When the rain and wind was at its worst Howie and I found ourselves working opposite sides of a deep pool below a fast rapid. I landed two nice browns about 17 inches on my first two casts. Howie was hooting and hollering as my fish leaped all over the place. I was really wishing he had caught them rather than me because I knew he’d go even crazier. Then just as I released the second brown, Howie hooked up his own. I began a fast wade across to him but Howie landed and released his fish so fast I never got a picture. He was in absolute awe! All I can tell you is that it was a beauty from a far and I wouldn’t be surprised if he topped out at about 18 inches – large enough to make Howie’s trip even if he doesn’t get another!

The rain is miserable as I write from the back of the Explorer. We just finished our dinner over the campfire in pouring rain. My plate literally had water sloshing around my steak and potatoes. This is not too cool. And unfortunately it doesn’t appear to be clearing up. Also, I have few photos to show from today just because I was afraid to take my camera out for more than a second at a time. The last thing I need is a trashed good camera.

I doubt I’ll be able to post again till Sunday or so. That’s when we will return to Victor and regroup for another two days of fishing. As of now we plan to stay on this river and next week float the South Fork and do an overnighter on Monday and Tuesday. Be ready for more stories and pictures soon!
Jeff Currier Global Flyfishing web site


  1. Erik Moncada

    Nothing like fishing with old friends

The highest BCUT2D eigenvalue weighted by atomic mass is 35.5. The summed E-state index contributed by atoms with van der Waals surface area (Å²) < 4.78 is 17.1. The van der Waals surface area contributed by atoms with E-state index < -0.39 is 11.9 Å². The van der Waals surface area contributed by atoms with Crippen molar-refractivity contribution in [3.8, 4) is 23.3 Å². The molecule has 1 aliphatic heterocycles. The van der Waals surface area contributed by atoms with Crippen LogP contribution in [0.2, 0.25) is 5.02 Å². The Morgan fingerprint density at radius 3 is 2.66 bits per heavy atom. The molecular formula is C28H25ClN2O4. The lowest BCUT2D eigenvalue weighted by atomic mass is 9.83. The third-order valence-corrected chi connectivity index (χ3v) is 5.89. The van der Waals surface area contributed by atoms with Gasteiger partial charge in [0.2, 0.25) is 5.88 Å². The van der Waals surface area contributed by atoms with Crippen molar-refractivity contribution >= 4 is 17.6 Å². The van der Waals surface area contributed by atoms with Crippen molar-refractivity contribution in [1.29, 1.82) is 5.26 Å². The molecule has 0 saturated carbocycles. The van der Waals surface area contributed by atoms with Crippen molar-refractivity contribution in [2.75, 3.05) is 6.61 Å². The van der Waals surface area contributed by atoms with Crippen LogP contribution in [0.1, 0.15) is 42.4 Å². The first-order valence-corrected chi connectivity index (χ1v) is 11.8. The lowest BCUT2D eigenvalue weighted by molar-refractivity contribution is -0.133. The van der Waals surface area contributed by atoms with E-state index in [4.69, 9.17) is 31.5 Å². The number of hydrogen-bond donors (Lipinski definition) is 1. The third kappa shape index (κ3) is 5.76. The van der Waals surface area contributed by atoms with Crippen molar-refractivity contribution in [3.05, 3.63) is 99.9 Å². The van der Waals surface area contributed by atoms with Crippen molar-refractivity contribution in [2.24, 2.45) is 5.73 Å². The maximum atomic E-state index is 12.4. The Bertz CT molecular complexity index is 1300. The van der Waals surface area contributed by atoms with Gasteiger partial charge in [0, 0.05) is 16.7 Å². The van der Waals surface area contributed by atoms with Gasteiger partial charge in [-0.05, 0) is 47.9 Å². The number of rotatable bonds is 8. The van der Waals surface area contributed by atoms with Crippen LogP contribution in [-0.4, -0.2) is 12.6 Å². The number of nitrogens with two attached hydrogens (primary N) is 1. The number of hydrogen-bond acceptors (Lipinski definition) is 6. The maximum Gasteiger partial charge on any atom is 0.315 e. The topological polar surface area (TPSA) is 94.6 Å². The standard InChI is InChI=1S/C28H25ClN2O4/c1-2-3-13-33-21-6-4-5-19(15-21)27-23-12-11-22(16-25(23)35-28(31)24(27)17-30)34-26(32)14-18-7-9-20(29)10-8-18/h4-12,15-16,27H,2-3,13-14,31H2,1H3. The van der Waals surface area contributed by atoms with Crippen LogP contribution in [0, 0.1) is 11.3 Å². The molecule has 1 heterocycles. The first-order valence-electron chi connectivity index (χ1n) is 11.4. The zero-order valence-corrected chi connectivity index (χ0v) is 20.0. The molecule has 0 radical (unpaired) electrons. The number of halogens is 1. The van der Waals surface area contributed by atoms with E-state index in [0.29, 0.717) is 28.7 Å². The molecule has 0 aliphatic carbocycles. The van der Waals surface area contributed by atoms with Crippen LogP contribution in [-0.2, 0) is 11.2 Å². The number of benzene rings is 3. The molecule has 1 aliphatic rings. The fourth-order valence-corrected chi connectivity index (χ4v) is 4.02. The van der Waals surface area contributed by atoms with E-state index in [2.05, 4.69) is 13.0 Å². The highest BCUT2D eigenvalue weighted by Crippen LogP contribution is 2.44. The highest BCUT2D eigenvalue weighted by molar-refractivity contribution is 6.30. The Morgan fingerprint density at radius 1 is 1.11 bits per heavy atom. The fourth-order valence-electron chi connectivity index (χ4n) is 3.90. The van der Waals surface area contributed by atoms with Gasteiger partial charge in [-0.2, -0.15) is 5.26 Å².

2. Howie

    Cold rainy weather can’t hold up to good friends and fantastic fishing! It all seems warm now. Food and a few orange whips don’t hurt either.

  3. Howie

    I forgot to mention, I’m not slow, I am thorough. And that casting style is just “unorthodox” and “unique”. Probably from years of fishing windy midwest creeks throwing Mark “Double Brown” flies on 14 foot leaders he made me use.

Welcome to the Blog of Jeff Currier!

Contact Jeff

I started fly fishing at age 7 in the lakes and ponds of New England cutting my teeth on various sunfish, bass, crappie and stocked trout. I went to Northland College in Ashland, Wisconsin, where I graduated with a Naturalist Degree while I discovered new fishing opportunities for pike, muskellunge, walleyes and various salmonids found in Lake Superior and its tributaries.

From there I headed west to work a few years in the Yellowstone region to simply work as much as most people fish and fish as much as most people work. I did just that, only it lasted over 20 years working at the Jack Dennis Fly Shop in Jackson, WY where I departed in 2009. Now it’s time to work for "The Man", working for myself that is.

I pursue my love to paint fish, lecture on every aspect of fly fishing you can imagine and host a few trips to some of the most exotic places you can think of. My ultimate goal is to catch as many species of fish on fly possible from freshwater to saltwater, throughout the world. I presently have taken over 440 species from over 60 countries!